And while Michael Gambon is good as the peppy, new Dumbledore, I miss wise, old Richard Harris. Just doesn’t have that same quiet strength going for him, but whatcha gonna do? At least Emma Thompson is fantastic as the one hippie witch in all of Hogwarts, Professor Trelawney.

But Rupert Grint is getting noticeably better as Ron now that he’s hit puberty and Emma Watson is still good as Hermione. Although Daniel Radcliffe does look flat-out ridiculous whenever Harry gets angry now. Other than that, Danny Boy can keep on doing his thing.

Man, I was really surprised by The Prisoner of Azkaban. Alfonso Cuaron was just what this baby needed, I love how dead-on he matched Rowling’s increasingly mature tone and I love what a noticeable change this is from Columbus. Wish screenwriter Steve Kloves had taken an extra ten pages or so to flesh out the back story of Black, Lupin, Pettigrew and HP’s dad from back in the day, also would have liked that to have been tied back into The Marauder’s Map, but whatever, his script has a solid sense of humor that the past two were very much missing and he hits enough of the important plot points that the nitpicky stuff doesn’t seem so big in the long run. That’s why you read the book anyway.

That Goblet of Fire‘s sure got a good deal to live up to. Still can’t wait to see Ed Cullen get offed though.

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9 Comments leave one →
  1. October 29, 2010 5:30 am

    This is my favourite Harry Potter film – love the styling and the time-travel bits are exciting every time I see the film. It’s a shame Cuaron didn’t make another Potter film.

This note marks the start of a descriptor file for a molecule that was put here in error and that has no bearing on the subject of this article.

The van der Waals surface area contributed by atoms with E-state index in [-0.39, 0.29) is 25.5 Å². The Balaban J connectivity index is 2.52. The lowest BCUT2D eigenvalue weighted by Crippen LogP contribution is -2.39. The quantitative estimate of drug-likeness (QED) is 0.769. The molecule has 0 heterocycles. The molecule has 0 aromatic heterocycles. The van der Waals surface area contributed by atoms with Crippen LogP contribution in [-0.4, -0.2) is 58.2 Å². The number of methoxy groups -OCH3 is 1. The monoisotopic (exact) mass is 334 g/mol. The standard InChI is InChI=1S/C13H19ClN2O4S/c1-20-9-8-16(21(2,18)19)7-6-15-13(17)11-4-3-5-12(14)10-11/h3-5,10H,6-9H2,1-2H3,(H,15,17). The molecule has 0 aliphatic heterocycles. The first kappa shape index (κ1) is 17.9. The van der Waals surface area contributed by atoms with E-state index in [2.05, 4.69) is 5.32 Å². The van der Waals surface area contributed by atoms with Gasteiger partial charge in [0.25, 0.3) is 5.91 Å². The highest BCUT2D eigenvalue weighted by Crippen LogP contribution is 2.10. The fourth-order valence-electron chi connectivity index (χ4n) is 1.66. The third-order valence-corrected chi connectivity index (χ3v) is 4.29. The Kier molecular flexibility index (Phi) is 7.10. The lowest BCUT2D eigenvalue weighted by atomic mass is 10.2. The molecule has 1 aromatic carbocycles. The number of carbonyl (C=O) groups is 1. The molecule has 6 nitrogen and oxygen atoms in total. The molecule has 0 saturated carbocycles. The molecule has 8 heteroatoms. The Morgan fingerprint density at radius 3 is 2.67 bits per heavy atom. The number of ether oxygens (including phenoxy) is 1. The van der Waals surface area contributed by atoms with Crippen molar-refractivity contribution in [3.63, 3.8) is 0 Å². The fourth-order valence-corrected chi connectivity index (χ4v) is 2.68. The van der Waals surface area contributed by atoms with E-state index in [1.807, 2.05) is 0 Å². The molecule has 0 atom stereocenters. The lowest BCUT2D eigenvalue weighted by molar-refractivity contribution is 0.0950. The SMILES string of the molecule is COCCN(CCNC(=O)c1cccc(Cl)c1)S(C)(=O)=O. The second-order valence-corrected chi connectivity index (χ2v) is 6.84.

• October 29, 2010 9:53 am

      Agreed. He should have stuck around. Interested to see how the series looks from here on out. Thought he captured the world perfectly.

  2. October 29, 2010 6:34 am

    The best in book and movie 🙂
    But Lupin is not how I imagine it…Kenneth Brannagh is the one I was imagining when reading the book, I was surprised when they cast him in the second movie (I’ve forgotten his character’s name), Hugh Grant is the one I imagined for that role.

    But, overall…the movie is goos.

    • October 29, 2010 9:55 am

      Gilderoy Lockhart, and Branagh was a saving grace of that one even though you’re dead-on about Grant. He would have been awesome.

    • November 1, 2010 1:12 am

      Agreed here that Lupin was nothing like what I had imagined while reading the books, but it does work well for the film.

  3. October 30, 2010 10:39 am

    Best of the bunch by far, although the new director that’s been helming all of them since ORDER OF THE PHOENIX is getting better and better, so DEATHLY HALLOWS might be really good. I say might, but I have hope.

    • November 1, 2010 12:48 pm

      Yeah, I’m thinking this is gonna be tough to beat, but I’m pretty pumped to watch Goblet of Fire this week. I’ve got hope for Deathly Hallows, too. At least they didn’t try to cram it all down into one movie. Mostly curious if they’re gonna keep the “15 years later…” ending in Part II.

  4. November 1, 2010 1:17 am

    I think it’s the back story of Black and company that makes this my favorite book, so I agree that it would’ve nice to see a little more screen time dedicated to the Marauders.

    But, I generally hate the use of time travel in movies, even though this one doesn’t get to extensive with it. But just introducing time travel into the series messes things up. Why wouldn’t Voldy or Lucius use such a device to go back and change the night when The Dark Lord was defeated? Or off any potential enemies on the crapper?

    • November 1, 2010 1:00 pm

      Damn. Good point about time travel. Guess even Voldemort wouldn’t want to fuck around with that stuff. Definitely a ballsy move on Rowlling’s behalf to throw time travel into the mix, but then again, it seems awfully fitting for this kind of story.